have managed to balance those missions fairly successfully. Shareholders
have earned a better-than-average return on their investment, while
homeowners have had access to mortgages that not only have lower rates
than in other countries, but rates that they can lock in for up to 30
But in the mid-1990s, things began to change. Rather than being
satisfied with modest growth, Fannie and then Freddie began promising
Wall Street double-digit earnings growth, which required them to grow
their balance sheets well beyond what was necessary to assure liquidity
in the mortgage market. Instead of just buying mortgages, insuring them
and selling them in packages to investors, they bought more of them for
their own portfolios, using ever-increasing amounts of borrowed money.
Buying their own securities was profitable, but it left them highly
exposed if anything went really wrong with the housing market, which is
exactly what has happened.
By 2005, however, Fannie and Freddie found they were losing market share
to private competitors offering new, highly profitable mortgage products
that they had generally ignored -- variable-rate mortgages to homeowners
with poor credit histories who offered little or no documentation and
borrowed more than 80 percent of the estimated value of their property.
To varying degrees, Fannie and Freddie decided to jump into these
markets, both by insuring and packaging these mortgages and keeping some
of them on their own books. That decision, too, has now come back to
It is fair to blame Fannie and Freddie executives for these
misjudgments, although they were no more misguided than others in the
industry. Some of the blame also goes to Fannie and Freddie's regulators
-- both Lockhart and his predecessor -- who failed to use their limited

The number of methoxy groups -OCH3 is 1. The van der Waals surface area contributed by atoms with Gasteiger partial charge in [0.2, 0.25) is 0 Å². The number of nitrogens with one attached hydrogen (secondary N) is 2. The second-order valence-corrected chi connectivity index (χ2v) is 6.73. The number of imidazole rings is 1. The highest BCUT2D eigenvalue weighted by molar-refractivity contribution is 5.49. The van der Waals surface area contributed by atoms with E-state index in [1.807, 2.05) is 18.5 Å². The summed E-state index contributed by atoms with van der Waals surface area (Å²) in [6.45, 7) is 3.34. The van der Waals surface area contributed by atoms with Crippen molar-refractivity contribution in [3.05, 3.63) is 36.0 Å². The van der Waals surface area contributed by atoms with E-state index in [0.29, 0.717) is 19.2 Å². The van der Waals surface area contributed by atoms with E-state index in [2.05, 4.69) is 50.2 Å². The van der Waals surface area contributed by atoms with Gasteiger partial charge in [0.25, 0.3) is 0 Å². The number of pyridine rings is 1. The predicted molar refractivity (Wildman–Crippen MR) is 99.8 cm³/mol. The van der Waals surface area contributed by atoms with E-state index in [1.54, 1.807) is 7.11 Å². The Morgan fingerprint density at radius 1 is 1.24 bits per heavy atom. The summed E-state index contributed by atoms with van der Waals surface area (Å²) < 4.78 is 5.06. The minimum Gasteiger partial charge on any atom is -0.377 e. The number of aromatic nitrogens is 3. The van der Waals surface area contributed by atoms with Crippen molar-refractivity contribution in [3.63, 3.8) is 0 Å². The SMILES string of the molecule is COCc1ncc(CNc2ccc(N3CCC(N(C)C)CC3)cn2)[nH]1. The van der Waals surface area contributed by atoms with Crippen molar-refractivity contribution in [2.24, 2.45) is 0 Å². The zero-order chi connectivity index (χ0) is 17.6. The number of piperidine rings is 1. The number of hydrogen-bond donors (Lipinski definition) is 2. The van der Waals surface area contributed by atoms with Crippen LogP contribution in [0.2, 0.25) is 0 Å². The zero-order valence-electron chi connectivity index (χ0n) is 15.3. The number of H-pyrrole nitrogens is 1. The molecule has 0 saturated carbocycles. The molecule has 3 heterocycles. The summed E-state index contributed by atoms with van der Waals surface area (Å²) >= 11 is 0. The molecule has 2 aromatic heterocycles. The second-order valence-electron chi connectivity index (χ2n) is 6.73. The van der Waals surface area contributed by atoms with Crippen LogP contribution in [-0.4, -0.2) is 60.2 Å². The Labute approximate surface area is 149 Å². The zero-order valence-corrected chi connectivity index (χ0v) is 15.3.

powers to rein in the companies' growth. And a good chunk of the
responsibility should be assigned to elected politicians -- the Clinton
and Bush administrations, which encouraged the jump into the subprime
market by imposing more ambitious "affordable housing" goals on the
companies, and Congress, which spent much of the past eight years locked
in a bitter ideological battle over Fannie and Freddie rather than
giving their regulator the stronger powers and mandate that it needed.
It will now take several years at least for Fannie and Freddie to dig
out of their financial holes, even with the infusion of taxpayer money.
But that will not resolve the long-standing question of whether a
for-profit company with some sort of government backing is the best way
to assure a steady flow of low-cost capital to the housing markets.
The crisis reminds us that, left on its own, the private sector will
over-invest when the housing market is hot and then abandon the market
when boom turns to bust. That's why Fannie and Freddie were invented,
and why keeping them afloat now is crucial.
But the lesson from the recent debacle is that if we are going to rely
on government to bail out private entities, then government ought to
have a much stronger hand in making sure a rescue is never needed. ©
2008 The Washington Post Company